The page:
The devastating costs of hosting the FIFA World Cup in Qatar

The FIFA World Cup will continue for the next several weeks. (Royalty-free photo by Andre Pombal via

By Nathan Sanchez, Reporter

Screaming fans approach the red gate at the stadium. The aroma and spices from the street vendors invades the fans’ nose, and excitement for the World Cup continues to build up…but the road here was not as exciting – in fact, it was filled with death.

The FIFA World Cup Qatar 2022 will be played from 20 November to 18 December in Qatar. It will be the twenty-second edition of the competition, and the first played in the Arab world.

The tournament will include 32 countries competing across eight venues in five distinct cities. This World Cup is particularly special, as it is the last for many big stars, including Messi, Ronaldo, Neymar, Nueur, and Suarez to name a few, all of whom have inspired millions over the past decade or two. 


However, while one generation of players comes to an end another begins. This year, there are many youngsters to keep an eye on, including Spain’s Pedri (age 19), England’s Jude Bellingham (age 19), Germany’s Jamal Musiala (age 19), and recent Golden Boy winner Gavi from Spain (age 18). With the World Cup only happening every four years, there is a lot of excitement across the globe amongst soccer fans right now, though the road to the big tournament was not much to consider.

Many controversies have emerged regarding human rights in Qatar, however. “The Guardian” has revealed that up to 6500 migrant workers have died building these stadiums.

Behind the bright lights of Dubai is a series of migrant workers’ deaths: all in the name of the FIFA World Cup. (Royalty-free photo by Ivan Siarbolin via

Thousands of migrant workers from different countries such as India, Pakistan, Nepal, Bangladesh, and Sri Lanka have died in Qatar since it won the right to host the World Cup 10 years ago. Most deaths have been the result of Qatar’s scorching heat and the employers lack of care for the migrant workers.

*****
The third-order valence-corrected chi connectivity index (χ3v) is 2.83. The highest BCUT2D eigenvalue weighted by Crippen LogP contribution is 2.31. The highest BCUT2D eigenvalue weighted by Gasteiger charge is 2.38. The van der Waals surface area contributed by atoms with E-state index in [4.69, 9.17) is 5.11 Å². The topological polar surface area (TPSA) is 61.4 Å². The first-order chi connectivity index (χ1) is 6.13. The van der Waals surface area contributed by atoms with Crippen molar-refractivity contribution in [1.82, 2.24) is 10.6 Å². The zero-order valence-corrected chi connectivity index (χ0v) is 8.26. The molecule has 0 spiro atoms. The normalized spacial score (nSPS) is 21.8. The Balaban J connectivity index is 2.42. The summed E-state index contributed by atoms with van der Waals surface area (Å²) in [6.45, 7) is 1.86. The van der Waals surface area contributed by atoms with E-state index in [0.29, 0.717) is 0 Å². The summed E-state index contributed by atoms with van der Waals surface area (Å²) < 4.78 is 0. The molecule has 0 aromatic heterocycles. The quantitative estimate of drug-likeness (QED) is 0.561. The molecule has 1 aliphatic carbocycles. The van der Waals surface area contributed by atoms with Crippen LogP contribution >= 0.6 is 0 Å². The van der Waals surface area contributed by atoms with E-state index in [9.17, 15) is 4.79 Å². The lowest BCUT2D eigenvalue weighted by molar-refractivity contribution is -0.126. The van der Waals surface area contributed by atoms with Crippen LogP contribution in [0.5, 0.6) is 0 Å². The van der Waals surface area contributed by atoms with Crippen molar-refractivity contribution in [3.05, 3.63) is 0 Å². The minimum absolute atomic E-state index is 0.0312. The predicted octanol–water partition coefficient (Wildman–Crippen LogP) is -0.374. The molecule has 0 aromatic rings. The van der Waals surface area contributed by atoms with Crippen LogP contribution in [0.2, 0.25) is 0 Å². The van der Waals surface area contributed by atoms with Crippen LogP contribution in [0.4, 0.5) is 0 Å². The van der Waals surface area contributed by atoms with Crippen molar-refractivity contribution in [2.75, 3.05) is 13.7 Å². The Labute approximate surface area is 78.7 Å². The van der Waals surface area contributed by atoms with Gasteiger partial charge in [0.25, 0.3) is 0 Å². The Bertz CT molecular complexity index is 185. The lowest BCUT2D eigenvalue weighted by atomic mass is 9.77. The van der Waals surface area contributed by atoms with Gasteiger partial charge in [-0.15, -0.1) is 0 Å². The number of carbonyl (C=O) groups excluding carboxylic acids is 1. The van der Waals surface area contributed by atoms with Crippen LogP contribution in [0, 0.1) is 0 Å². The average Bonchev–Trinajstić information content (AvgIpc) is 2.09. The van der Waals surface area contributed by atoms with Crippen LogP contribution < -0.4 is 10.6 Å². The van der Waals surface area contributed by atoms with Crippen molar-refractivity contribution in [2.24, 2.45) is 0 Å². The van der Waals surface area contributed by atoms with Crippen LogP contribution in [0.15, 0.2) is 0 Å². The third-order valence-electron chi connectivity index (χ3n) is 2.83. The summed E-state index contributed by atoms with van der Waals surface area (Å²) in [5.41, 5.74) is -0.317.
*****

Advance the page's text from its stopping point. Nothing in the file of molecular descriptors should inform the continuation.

“I think it’s absurd. You’re talking about human beings. Migrant workers who are dying in blustering heat, just to get stadiums built. They’re hiding what’s really happening by publishing stuff like ‘Messi and Ronaldo’s last World Cup’ trying to get the people to lose sight of what’s really happening. By all means, I think Qatar should get punished for the way they’re treating their people and workers. We’re looking at modern day slavery,” said West Chicago Community High School soccer coach Dorian Carrasco.

According to the BBC, “Qatar’s government says that 30,000 foreign laborers have been hired just to build the stadiums. Most come from Bangladesh, India, Nepal and the Philippines,” and “some workers said they hadn’t been paid for seven weeks.”

“I think it’s terrible what they’re doing. It’s slavery by every definition, and I think they should be banned from ever being able to host anything,” said senior David Ramirez.

While I am very excited about this World Cup, and think we should all enjoy the fun and look on the bright side, it is important for us to at least remember those who lost their lives making this tournament happen. Some suggest Qatar should pay the workers or worker’s families for these who passed, for the neglect they gave the workers, however, it is actually FIFA who should pay for the workers’ neglect. Qatar is not the first host country to come under fire for worker neglect, and FIFA should be the one to investigate and pay the fines – if there are any – for the workers’ neglect.

Unfortunately, for some, the conditions in Qatar are minimized by the excitement for the World Cup.

“I’m really excited for the World Cup because this year is something new: starting the World Cup in November/December, and seeing the best of the best face each other. This year I will be rooting for Mexico or Ansu Fati and Spain,” said Senior Diego Martinez.